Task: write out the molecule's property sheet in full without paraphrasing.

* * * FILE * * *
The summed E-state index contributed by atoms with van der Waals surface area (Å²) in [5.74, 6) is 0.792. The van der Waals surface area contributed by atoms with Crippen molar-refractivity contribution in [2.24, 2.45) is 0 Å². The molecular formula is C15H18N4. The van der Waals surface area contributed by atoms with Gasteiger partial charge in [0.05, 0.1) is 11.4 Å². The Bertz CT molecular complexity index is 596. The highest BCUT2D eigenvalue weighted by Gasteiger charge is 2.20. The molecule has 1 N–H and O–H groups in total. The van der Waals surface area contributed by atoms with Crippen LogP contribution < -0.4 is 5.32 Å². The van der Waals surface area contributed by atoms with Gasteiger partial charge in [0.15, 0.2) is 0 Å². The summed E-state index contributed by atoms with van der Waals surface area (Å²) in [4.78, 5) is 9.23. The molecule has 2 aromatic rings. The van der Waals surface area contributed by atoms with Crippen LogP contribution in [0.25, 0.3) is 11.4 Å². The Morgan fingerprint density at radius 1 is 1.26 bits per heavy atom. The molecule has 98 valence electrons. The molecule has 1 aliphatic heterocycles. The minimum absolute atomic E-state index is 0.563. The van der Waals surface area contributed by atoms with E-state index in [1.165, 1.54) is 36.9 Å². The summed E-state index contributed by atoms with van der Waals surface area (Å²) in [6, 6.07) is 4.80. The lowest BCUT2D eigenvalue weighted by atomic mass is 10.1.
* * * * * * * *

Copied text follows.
The summed E-state index contributed by atoms with van der Waals surface area (Å²) in [5.74, 6) is 0.792. The van der Waals surface area contributed by atoms with Crippen molar-refractivity contribution in [2.24, 2.45) is 0 Å². The molecular formula is C15H18N4. The van der Waals surface area contributed by atoms with Gasteiger partial charge in [0.05, 0.1) is 11.4 Å². The Bertz CT molecular complexity index is 596. The highest BCUT2D eigenvalue weighted by Gasteiger charge is 2.20. The molecule has 1 N–H and O–H groups in total. The van der Waals surface area contributed by atoms with Crippen LogP contribution < -0.4 is 5.32 Å². The van der Waals surface area contributed by atoms with Gasteiger partial charge in [0.15, 0.2) is 0 Å². The summed E-state index contributed by atoms with van der Waals surface area (Å²) in [4.78, 5) is 9.23. The molecule has 2 aromatic rings. The van der Waals surface area contributed by atoms with Crippen LogP contribution in [0.25, 0.3) is 11.4 Å². The Morgan fingerprint density at radius 1 is 1.26 bits per heavy atom. The molecule has 98 valence electrons. The molecule has 1 aliphatic heterocycles. The minimum absolute atomic E-state index is 0.563. The van der Waals surface area contributed by atoms with E-state index in [1.165, 1.54) is 36.9 Å². The summed E-state index contributed by atoms with van der Waals surface area (Å²) in [6, 6.07) is 4.80. The lowest BCUT2D eigenvalue weighted by atomic mass is 10.1.